2020 TOKYO SUMMER OLYMPIC GAMES
- When: Pool swimming: Saturday, July 24 – Sunday, August 1, 2021
- Open Water swimming: Wednesday, August 4 – Thursday, August 5, 2021
- Where: Olympic Aquatics Centre / Tokyo, Japan
- Heats: 7 PM / Semifinals & Finals: 10:30 AM (Local time)
- Full aquatics schedule
- SwimSwam Event Previews
- Entry Lists
- Live Results
Update: Hong Kong media originally called the injury a back injury, but her coach has confirmed that it is her hip.
Hong Kong swimmer Siobhan Haughey will withdraw from the semifinals of the women’s 50 free on Saturday morning with a hip injury, according to her coach Rick Bishop
Bishop says that she felt a pull in the side of her hip during prelims of the 100 free.
“It bothered her a little in the semi and final, but it’s the Olympic Games, so she kept going.”
Bishop says that the hip was clearly bothering her, and after the 50 free it really hurt her. She swam the prelims of the women’s medley relay “for the team” and then scratched her from semi-finals of the 50 free.
That will conclude her meet. Bishop says he’s not concerned about the injury long-term, but that they’re going to be smart about it with rest and rehab.
Start lists have confirmed the news. Finland’s Fanny Teijonsalo, 25, moves up to take the spot for her first Olympic semi-final.
Haughey finished 15th in prelims in 24.75, while Teijonsalo finished 17th in prelims in 24.79.
Both swimmers are the national record holders in their respective countries, with Haughey having a best of 24.59 from May and Teijonsalo swam a 24.77 at the Mare Nostrum, also in May.
Haughey has already risen to sporting-icon status in Hong Kong with her performance in the 100 and 200 freestyles so far at this meet. She won a silver medal in both the 100 and 200 free. Besides earning her almost $650,000 in medal bonuses directly from the federation, that result will make her hero status in her home country, with further endorsements sure to follow.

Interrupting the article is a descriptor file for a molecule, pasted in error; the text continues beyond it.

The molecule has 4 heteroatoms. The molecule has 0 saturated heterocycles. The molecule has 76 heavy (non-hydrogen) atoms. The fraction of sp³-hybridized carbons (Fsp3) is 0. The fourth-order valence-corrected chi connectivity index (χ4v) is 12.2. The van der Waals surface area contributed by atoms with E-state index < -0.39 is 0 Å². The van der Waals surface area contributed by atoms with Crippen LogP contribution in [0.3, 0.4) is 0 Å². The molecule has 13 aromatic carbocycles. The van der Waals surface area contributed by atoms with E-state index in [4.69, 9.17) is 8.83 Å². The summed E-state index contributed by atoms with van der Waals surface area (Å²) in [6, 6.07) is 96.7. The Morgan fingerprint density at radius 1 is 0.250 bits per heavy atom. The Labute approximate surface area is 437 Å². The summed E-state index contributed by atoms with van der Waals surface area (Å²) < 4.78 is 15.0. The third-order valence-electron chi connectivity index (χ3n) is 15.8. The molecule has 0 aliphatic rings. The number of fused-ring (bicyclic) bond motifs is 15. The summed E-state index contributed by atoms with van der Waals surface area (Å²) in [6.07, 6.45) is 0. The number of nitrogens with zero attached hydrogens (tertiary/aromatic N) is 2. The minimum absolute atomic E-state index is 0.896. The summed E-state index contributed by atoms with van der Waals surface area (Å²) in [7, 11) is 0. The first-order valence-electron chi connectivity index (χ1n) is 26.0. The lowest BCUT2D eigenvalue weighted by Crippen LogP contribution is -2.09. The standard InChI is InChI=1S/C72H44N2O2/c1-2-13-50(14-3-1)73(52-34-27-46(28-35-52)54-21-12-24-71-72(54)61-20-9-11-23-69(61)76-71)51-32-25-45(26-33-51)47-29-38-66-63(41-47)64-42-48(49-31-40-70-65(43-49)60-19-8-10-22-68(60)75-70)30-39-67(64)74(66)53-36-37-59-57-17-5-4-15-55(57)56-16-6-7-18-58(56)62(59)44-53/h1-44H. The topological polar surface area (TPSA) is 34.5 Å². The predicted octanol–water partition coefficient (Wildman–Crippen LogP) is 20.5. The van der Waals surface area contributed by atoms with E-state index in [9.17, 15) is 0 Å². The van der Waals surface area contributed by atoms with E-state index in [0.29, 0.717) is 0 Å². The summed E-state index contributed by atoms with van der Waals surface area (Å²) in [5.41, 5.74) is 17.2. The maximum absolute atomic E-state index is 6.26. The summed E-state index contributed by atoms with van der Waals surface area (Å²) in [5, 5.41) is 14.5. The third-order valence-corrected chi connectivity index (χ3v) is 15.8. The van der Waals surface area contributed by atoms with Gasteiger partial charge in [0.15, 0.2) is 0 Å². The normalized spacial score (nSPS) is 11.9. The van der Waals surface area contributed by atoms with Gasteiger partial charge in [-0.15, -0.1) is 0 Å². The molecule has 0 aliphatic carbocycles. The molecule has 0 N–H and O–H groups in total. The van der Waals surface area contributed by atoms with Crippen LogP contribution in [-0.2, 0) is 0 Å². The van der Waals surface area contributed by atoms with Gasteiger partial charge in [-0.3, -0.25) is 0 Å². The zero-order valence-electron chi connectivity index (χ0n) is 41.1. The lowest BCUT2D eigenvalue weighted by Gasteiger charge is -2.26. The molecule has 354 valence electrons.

Haughey’s 2 Olympic medals are among 3 that Hong Kong has won so far in Tokyo across all sports and represent a third of Hong Kong’s all-time, all sports medals at the Olympic Games. Much as we’ve seen with swimmers like Joseph Schooling in Singapore or Ous Mellouli in Tunisia, medalists from countries that don’t win many Olympic medalists have another level of fame and influence in their home countries, and Haughey has entered that new stratosphere.
The 23-year old Haughey attended college in the United States at the University of Michigan. She continued training there, along with countrymate Jamie Yeung, as a post-grad. She has been home in Hong Kong for most of the pandemic training at the national training center, though Rick Bishop, her primary coach at Michigan, has continued to direct her training from a distance before joining the team for their pre-Olympic training camps.